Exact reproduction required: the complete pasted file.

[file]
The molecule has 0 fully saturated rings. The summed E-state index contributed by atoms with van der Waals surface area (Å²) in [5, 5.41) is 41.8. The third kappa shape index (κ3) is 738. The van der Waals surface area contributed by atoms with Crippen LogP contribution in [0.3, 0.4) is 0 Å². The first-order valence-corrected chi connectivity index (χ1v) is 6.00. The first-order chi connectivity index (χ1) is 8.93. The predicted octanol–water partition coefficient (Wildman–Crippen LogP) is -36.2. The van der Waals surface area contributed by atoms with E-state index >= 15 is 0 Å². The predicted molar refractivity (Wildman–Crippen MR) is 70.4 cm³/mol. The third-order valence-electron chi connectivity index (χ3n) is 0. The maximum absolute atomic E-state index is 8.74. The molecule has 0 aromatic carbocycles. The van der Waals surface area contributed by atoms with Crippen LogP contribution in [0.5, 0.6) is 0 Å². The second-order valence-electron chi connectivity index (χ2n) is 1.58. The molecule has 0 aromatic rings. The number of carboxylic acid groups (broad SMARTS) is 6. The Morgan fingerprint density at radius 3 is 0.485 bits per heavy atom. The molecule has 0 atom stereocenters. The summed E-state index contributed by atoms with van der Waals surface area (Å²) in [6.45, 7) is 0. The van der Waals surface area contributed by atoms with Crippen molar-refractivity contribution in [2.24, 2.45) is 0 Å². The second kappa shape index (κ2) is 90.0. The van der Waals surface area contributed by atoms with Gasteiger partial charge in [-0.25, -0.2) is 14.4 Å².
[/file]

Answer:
The molecule has 0 fully saturated rings. The summed E-state index contributed by atoms with van der Waals surface area (Å²) in [5, 5.41) is 41.8. The third kappa shape index (κ3) is 738. The van der Waals surface area contributed by atoms with Crippen LogP contribution in [0.3, 0.4) is 0 Å². The first-order valence-corrected chi connectivity index (χ1v) is 6.00. The first-order chi connectivity index (χ1) is 8.93. The predicted octanol–water partition coefficient (Wildman–Crippen LogP) is -36.2. The van der Waals surface area contributed by atoms with E-state index >= 15 is 0 Å². The predicted molar refractivity (Wildman–Crippen MR) is 70.4 cm³/mol. The third-order valence-electron chi connectivity index (χ3n) is 0. The maximum absolute atomic E-state index is 8.74. The molecule has 0 aromatic carbocycles. The van der Waals surface area contributed by atoms with Crippen LogP contribution in [0.5, 0.6) is 0 Å². The second-order valence-electron chi connectivity index (χ2n) is 1.58. The molecule has 0 aromatic rings. The number of carboxylic acid groups (broad SMARTS) is 6. The Morgan fingerprint density at radius 3 is 0.485 bits per heavy atom. The molecule has 0 atom stereocenters. The summed E-state index contributed by atoms with van der Waals surface area (Å²) in [6.45, 7) is 0. The van der Waals surface area contributed by atoms with Crippen molar-refractivity contribution in [2.24, 2.45) is 0 Å². The second kappa shape index (κ2) is 90.0. The van der Waals surface area contributed by atoms with Gasteiger partial charge in [-0.25, -0.2) is 14.4 Å².